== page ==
Last year Bill Finger biographer Marc Tyler Nobleman campaigned unsuccessfully for a Google Doodle to celebrate the 100th anniversary of the writer’s birth, but now he’s proposing a more attainable goal: a commemorative bench in Poe Park in The Bronx, New York, honoring the uncredited co-creator of Batman.
In a blog post published Sunday — Finger’s birthday — Nobleman dusts off a Kickstarter proposal he’d written in 2013 that lays out the plan, which calls for $6,000 to install the bench and plaque as part of the New York City Department of Parks & Recreation’s Adopt-a-Bench program. “If it generates enough enthusiasm here, it might embolden me to launch it immediately!” he writes.
Nobleman, author of Bill the Boy Wonder: The Secret Co-Creator of Batman, states that the project would not only “help right a wrong,” but also make pop-culture history as “the first memorial honoring a superhero creator in NYC, the Superhero Capital of the World.”
But why Poe Park?
“Bill and Bob [Bob Kane] used to brainstorm Batman stories there … sitting on a bench (ask me if you’d like documentation),” Nobleman explains. “In the early 1940s, Bill lived on the Grand Concourse just north of Poe Park. Also, appropriately, Poe was the father of the modern detective story and Batman is known as the World’s Greatest Detective. The Batman-Poe Park connection was covered in the New York Times (though the article mistakenly states that Batman was created in Poe Park).”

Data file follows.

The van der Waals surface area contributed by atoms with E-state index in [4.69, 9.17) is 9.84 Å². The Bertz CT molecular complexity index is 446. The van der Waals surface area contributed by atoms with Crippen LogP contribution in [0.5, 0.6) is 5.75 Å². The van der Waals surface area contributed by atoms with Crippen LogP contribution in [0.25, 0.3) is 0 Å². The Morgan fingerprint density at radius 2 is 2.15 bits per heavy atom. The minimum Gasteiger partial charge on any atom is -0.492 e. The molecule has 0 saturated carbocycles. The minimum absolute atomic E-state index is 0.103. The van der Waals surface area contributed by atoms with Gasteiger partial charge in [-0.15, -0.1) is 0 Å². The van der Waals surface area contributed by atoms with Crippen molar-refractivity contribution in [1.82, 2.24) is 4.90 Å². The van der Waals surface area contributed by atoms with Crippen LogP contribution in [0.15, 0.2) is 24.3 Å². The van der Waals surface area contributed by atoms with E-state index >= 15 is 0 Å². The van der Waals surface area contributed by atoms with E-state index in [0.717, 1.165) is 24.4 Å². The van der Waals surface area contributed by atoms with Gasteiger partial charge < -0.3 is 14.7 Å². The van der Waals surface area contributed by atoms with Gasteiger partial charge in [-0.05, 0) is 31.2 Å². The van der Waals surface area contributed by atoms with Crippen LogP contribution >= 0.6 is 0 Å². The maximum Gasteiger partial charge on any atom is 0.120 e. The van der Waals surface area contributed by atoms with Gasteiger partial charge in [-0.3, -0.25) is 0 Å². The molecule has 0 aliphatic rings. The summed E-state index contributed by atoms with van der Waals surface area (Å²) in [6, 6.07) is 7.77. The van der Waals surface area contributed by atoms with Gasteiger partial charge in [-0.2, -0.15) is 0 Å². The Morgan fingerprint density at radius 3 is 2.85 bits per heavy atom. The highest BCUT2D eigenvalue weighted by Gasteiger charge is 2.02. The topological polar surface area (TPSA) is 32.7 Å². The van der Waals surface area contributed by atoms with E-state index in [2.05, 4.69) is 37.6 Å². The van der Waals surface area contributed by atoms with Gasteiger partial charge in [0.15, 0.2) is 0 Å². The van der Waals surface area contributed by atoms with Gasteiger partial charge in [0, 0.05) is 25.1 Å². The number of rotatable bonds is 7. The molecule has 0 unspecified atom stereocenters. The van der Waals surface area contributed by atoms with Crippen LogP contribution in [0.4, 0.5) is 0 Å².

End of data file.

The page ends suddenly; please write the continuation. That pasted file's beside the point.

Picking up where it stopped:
Finger’s contributions to the Batman mythos received renewed attention last year due to both the 75th anniversary of the character’s debut in Detective Comics #27 and the efforts of Nobleman. Characterized by the author as “the dominant creative force” behind Batman, Finger is widely acknowledged with such contributions as the Batmobile, the Batcave, the name Gotham City, Alfred Pennyworth, Commissioner Gordon, the basic look of the Dark Knight’s costume, and numerous villains and supporting players. However, because of the contract Bob Kane negotiated with what would become DC, only he receives official credit for the creation of Batman and most of those foundational elements.
Kane long and fiercely defended his position as the sole creator of Batman and downplayed Finger’s contributions, only acknowledging in his 1989 autobiography, published 15 years after the writer’s death, that, “Now that my long-time friend and collaborator is gone, I must admit that Bill never received the fame and recognition he deserved. He was an unsung hero.”
Visit Nobleman’s blog to read the full proposal.
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